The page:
Memorial sites identified to honour Peebles tortured and executed witches

A dark part of Peebles history is to be recognised with the erection of a memorial to honour the memory of local people brutally executed under the Witchcraft Act.

By Hilary Scott
Tuesday, 17th May 2022, 2:51 pm
Elisa Smith and Simon Ritchie with author and historian Mary W. Craig discussing plans for the memorial.
Elisa Smith and Simon Ritchie with author and historian Mary W. Craig discussing plans for the memorial.

Plans are being drawn up for a national monument in Scotland in memory of more than 4,000 killed between the 12th and 18th centuries who were accused of practising witchcraft.

Within Peeblesshire, during 1629, 27 locals were killed and their bodies burned, with no memorial to mark their grim fate in the town.

Local campaigners Elisa Smith and Simon Ritchie, passionately believe these people should be remembered, and commissioned a survey which garnered overwhelming support of a memorial.

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Elisa Smith said: “There are different views on where it should be. Venlaw being one of the most obvious places, which is where we believe that the people of witchcraft were actually executed, although we are still to find the exact spot.

Many are keen to see the memorial being erected on Tweed Green which will be more accessible to locals and tourists.

“It’s huge thing in our history that has never been addressed until now,” said Elisa.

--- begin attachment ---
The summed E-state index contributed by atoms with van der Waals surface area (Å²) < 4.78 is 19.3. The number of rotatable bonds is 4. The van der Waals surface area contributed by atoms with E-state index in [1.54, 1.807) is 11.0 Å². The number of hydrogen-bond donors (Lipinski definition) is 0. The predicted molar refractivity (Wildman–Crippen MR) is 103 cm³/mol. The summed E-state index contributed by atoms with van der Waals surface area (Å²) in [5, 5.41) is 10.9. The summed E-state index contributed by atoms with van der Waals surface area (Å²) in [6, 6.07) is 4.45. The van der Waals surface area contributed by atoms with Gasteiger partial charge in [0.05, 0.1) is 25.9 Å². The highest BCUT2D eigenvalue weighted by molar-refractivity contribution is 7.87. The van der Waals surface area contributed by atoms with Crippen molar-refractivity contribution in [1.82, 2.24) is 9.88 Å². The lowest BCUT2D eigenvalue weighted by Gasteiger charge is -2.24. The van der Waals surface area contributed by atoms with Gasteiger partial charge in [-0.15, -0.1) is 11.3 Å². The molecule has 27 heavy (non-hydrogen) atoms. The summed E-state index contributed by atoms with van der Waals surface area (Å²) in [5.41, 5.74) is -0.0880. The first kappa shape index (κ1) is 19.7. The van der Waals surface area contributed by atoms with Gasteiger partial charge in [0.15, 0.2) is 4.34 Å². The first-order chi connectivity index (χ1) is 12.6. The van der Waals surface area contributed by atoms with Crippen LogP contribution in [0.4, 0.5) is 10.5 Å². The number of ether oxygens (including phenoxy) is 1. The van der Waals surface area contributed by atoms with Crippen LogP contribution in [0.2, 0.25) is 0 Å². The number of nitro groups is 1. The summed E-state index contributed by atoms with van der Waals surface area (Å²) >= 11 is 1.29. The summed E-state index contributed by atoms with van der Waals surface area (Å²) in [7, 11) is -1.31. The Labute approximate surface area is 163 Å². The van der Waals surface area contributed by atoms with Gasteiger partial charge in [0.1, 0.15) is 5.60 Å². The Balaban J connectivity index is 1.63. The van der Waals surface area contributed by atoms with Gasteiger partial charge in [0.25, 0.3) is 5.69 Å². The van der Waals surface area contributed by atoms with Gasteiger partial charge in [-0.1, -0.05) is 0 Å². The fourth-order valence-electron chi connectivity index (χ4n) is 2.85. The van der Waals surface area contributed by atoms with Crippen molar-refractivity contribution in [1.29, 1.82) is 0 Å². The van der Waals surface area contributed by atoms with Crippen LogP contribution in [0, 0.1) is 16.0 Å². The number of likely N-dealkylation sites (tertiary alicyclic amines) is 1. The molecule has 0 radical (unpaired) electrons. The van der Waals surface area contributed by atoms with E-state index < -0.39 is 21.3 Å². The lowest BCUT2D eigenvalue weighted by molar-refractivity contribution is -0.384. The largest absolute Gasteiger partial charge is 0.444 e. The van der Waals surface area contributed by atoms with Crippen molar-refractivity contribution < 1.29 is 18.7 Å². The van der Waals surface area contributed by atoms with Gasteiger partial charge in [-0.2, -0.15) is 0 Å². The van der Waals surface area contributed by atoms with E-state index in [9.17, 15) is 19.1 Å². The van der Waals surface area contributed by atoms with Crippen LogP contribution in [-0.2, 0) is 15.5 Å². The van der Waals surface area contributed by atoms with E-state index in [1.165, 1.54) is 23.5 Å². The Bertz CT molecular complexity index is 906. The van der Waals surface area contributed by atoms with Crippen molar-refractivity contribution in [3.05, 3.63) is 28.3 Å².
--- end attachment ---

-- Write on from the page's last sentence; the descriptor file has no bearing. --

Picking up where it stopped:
"I was astounded that 27 poor souls were tried and executed in this town. It’s a very dark part of our history.

"For me, it’s about recognising these people. Their bodies were burned and they were never buried.

"I think as a town we should acknowledge what’s happened and just be able to have a place where people can go and have a think about what’s happened and what is still happening in other parts of the world. In Africa people are still being accused and executed under the Witchcraft Act.”

The campaigners say they are not looking for public funding for their project, and a local undertaker has offered an engraved stone.

Peebles Community Council has given its full support to the erection of a memorial.

Graham Mackie said: “I’ve lived in Peebles for best part of 30 years and this is first I’ve heard of it. It’s a very unpleasant part of our history and I think it’s right there should be some sort of recognition of it in a prominent place. I would favour Venlaw Hill on the basis that’s close to where it happened.”

Further discussion and consultation is to take place on the design and preferred site.